Statements of teaching philosophy

By | September 24, 2014
prof

In another one of the endless series of interesting LinkedIn discussions, the question arose about statements of teaching philosophy. These are frequently required in applications particularly for adjunct faculty. The degree to which they are read and understood by those hiring the faculty is not clear, but they are part of the ritual process. The question specifically was whether or not there is a standard template for such statements of philosophy, and if so what might it be procured.

There were a number of interesting responses, most of them to the effect that a template is not really a good idea, and that the prospective teacher ought to formulate his or her own statement in his or her own words. My own response was as follows:

When I needed to create one, I simply adapted it from the general statement about learning and teaching that I’d been using, with variations, in every course syllabus I ever put together. If you look around at what you’ve already written, I suspect that you’ll find a lot of what you need there. Above all, this statement has to sound – and really be – personal, not something that you picked up off the internet. I don’t know if schools run such statements through Turnitin; if they did, I suspect that they’d find that a lot of applicants get their statements the same way their students get their term papers.

Slightly snarky perhaps, but nevertheless true.

But this whole conversation caused me to revisit my own statement about teaching philosophy included in various applications for adjunct positions in the last couple of years. Specifically, I was requested to provide a statement in no more than five hundred words.
Here’s what I came up with. It’s not as elegant as I would like it to be, but is also couched in language slightly more formal than it ought to be. But I think the core ideas are good, and therefore perhaps worth sharing with my dedicated audience:

Teaching/learning is fundamentally about sharing – exchange of ideas, meaning, knowledge, and understanding. Everyone, of whatever age, background, or level of sophistication, has useful things to share. Effective sharing is never one-way; if I am not prepared to learn, then I will never be prepared to teach. All human relationships contain elements of teaching/learning, large or small. Some of what we learn is useful, and we hang onto it; some we shed, perhaps retaining elements that later understanding makes relevant. Relevance and utility are largely determined by context – that is, whether we have some mental framework on which to hang ideas and connect them to other ideas. Effective teaching/learning is as much about sharing contexts and frameworks as it is about the sharing of individual facts or ideas.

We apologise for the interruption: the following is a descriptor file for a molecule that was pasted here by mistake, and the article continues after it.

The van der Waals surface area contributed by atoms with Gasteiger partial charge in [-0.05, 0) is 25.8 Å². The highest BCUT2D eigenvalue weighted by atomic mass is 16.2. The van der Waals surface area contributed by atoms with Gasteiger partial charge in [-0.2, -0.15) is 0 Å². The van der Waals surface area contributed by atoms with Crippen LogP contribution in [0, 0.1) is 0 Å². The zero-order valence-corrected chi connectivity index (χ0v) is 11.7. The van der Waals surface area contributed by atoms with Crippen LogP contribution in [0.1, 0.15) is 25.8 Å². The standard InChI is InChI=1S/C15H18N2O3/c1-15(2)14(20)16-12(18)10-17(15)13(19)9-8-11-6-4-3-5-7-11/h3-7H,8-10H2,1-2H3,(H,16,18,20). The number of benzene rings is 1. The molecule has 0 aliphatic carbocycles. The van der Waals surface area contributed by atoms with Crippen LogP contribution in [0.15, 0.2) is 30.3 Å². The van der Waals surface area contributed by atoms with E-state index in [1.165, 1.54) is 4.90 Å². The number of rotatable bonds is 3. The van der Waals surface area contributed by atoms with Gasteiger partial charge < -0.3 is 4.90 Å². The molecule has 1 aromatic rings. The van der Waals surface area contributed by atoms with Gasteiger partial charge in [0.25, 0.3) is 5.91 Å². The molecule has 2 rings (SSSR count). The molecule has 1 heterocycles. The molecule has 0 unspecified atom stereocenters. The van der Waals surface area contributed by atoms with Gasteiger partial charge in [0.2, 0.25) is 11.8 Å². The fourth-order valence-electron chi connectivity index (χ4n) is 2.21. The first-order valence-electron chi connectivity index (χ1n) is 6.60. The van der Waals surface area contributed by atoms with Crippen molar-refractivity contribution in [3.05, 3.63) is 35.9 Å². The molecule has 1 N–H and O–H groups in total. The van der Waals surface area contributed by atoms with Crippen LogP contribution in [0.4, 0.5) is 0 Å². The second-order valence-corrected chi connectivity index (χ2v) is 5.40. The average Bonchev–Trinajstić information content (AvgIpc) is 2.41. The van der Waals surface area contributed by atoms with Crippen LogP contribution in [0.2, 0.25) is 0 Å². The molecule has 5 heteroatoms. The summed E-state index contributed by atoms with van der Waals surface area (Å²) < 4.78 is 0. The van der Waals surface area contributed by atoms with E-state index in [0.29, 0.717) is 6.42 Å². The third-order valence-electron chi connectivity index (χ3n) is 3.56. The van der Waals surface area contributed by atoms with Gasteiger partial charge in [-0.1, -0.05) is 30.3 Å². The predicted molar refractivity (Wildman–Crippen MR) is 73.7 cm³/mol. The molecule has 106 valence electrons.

Formal education is a set of social/institutional arrangements established by a society to routinize and thus control the sharing of ideas. Teaching/learning within formal education requires continual trade-offs between effective idea sharing and the needs of society for certification and credentialing, which typically involve a much narrower range of knowledge and competence than does education generally. Credentialing is largely the mastery of predicted cause/effect relationships among phenomena in a specific field – if I do X in context Y, Z is likely to occur; the more X/Y/Z relationships you have, the stronger your credential.

But sharing of what is known about X/Y/Z relationships is only a part of responsible teaching/learning. Of equal if not more importance is helping your partner in the exchange to see beyond the specific Y context, to be able to generalize to a set of Xn/Yn/Zn situations where different conditions may exist but similar idea dynamics may operate. The model here is Annie Sullivan in The Miracle Worker, finally communicating to the young Helen Keller the concept of “water” as a conjunction of an ideograph and a real phenomenon.